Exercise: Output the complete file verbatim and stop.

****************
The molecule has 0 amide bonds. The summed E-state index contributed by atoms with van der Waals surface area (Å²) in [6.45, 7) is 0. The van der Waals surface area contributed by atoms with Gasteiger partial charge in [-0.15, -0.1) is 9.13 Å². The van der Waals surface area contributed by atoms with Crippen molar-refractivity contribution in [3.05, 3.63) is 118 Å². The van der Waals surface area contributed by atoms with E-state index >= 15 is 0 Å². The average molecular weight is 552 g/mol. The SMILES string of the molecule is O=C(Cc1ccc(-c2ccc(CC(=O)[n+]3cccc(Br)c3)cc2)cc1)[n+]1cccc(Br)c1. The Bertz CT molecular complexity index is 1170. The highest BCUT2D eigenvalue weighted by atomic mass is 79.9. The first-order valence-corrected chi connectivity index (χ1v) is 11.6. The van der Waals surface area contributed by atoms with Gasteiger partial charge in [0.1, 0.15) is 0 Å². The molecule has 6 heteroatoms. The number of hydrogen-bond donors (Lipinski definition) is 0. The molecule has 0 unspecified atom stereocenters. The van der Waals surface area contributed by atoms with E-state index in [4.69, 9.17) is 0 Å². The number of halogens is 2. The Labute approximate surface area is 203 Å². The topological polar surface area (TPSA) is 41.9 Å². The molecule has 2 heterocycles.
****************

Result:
The molecule has 0 amide bonds. The summed E-state index contributed by atoms with van der Waals surface area (Å²) in [6.45, 7) is 0. The van der Waals surface area contributed by atoms with Gasteiger partial charge in [-0.15, -0.1) is 9.13 Å². The van der Waals surface area contributed by atoms with Crippen molar-refractivity contribution in [3.05, 3.63) is 118 Å². The van der Waals surface area contributed by atoms with E-state index >= 15 is 0 Å². The average molecular weight is 552 g/mol. The SMILES string of the molecule is O=C(Cc1ccc(-c2ccc(CC(=O)[n+]3cccc(Br)c3)cc2)cc1)[n+]1cccc(Br)c1. The Bertz CT molecular complexity index is 1170. The highest BCUT2D eigenvalue weighted by atomic mass is 79.9. The first-order valence-corrected chi connectivity index (χ1v) is 11.6. The van der Waals surface area contributed by atoms with Gasteiger partial charge in [0.1, 0.15) is 0 Å². The molecule has 6 heteroatoms. The number of hydrogen-bond donors (Lipinski definition) is 0. The molecule has 0 unspecified atom stereocenters. The van der Waals surface area contributed by atoms with E-state index in [4.69, 9.17) is 0 Å². The number of halogens is 2. The Labute approximate surface area is 203 Å². The topological polar surface area (TPSA) is 41.9 Å². The molecule has 2 heterocycles.